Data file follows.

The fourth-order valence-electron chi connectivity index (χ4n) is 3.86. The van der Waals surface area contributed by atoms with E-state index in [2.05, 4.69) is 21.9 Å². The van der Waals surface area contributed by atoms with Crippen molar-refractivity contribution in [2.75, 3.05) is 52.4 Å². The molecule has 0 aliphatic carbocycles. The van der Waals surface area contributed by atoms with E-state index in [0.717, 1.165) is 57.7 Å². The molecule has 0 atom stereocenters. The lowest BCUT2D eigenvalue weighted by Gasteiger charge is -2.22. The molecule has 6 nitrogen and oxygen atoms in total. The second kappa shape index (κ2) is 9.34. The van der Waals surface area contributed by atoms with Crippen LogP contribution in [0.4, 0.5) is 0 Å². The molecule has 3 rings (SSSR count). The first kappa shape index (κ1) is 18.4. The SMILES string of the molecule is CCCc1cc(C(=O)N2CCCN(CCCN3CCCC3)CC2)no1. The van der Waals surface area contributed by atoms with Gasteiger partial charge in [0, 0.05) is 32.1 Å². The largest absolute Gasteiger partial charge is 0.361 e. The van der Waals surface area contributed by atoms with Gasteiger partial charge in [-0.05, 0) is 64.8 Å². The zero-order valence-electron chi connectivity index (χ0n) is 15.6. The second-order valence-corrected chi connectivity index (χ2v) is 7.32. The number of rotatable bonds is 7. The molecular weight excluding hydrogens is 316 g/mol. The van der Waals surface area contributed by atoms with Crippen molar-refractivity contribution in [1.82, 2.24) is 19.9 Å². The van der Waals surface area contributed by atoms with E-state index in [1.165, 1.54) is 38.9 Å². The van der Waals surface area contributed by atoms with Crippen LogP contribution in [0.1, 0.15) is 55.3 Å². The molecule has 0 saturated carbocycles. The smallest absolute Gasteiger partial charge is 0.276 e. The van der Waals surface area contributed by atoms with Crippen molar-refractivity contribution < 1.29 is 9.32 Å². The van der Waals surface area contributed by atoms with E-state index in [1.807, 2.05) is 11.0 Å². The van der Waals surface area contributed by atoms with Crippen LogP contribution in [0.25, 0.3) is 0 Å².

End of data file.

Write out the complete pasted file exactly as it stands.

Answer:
The fourth-order valence-electron chi connectivity index (χ4n) is 3.86. The van der Waals surface area contributed by atoms with E-state index in [2.05, 4.69) is 21.9 Å². The van der Waals surface area contributed by atoms with Crippen molar-refractivity contribution in [2.75, 3.05) is 52.4 Å². The molecule has 0 aliphatic carbocycles. The van der Waals surface area contributed by atoms with E-state index in [0.717, 1.165) is 57.7 Å². The molecule has 0 atom stereocenters. The lowest BCUT2D eigenvalue weighted by Gasteiger charge is -2.22. The molecule has 6 nitrogen and oxygen atoms in total. The second kappa shape index (κ2) is 9.34. The van der Waals surface area contributed by atoms with Crippen LogP contribution in [0.4, 0.5) is 0 Å². The molecule has 3 rings (SSSR count). The first kappa shape index (κ1) is 18.4. The SMILES string of the molecule is CCCc1cc(C(=O)N2CCCN(CCCN3CCCC3)CC2)no1. The van der Waals surface area contributed by atoms with Gasteiger partial charge in [0, 0.05) is 32.1 Å². The largest absolute Gasteiger partial charge is 0.361 e. The van der Waals surface area contributed by atoms with Gasteiger partial charge in [-0.05, 0) is 64.8 Å². The zero-order valence-electron chi connectivity index (χ0n) is 15.6. The second-order valence-corrected chi connectivity index (χ2v) is 7.32. The number of rotatable bonds is 7. The molecular weight excluding hydrogens is 316 g/mol. The van der Waals surface area contributed by atoms with Crippen molar-refractivity contribution in [1.82, 2.24) is 19.9 Å². The van der Waals surface area contributed by atoms with E-state index in [1.165, 1.54) is 38.9 Å². The van der Waals surface area contributed by atoms with Crippen LogP contribution in [0.1, 0.15) is 55.3 Å². The molecule has 0 saturated carbocycles. The smallest absolute Gasteiger partial charge is 0.276 e. The van der Waals surface area contributed by atoms with Crippen molar-refractivity contribution < 1.29 is 9.32 Å². The van der Waals surface area contributed by atoms with E-state index in [1.807, 2.05) is 11.0 Å². The van der Waals surface area contributed by atoms with Crippen LogP contribution in [0.25, 0.3) is 0 Å².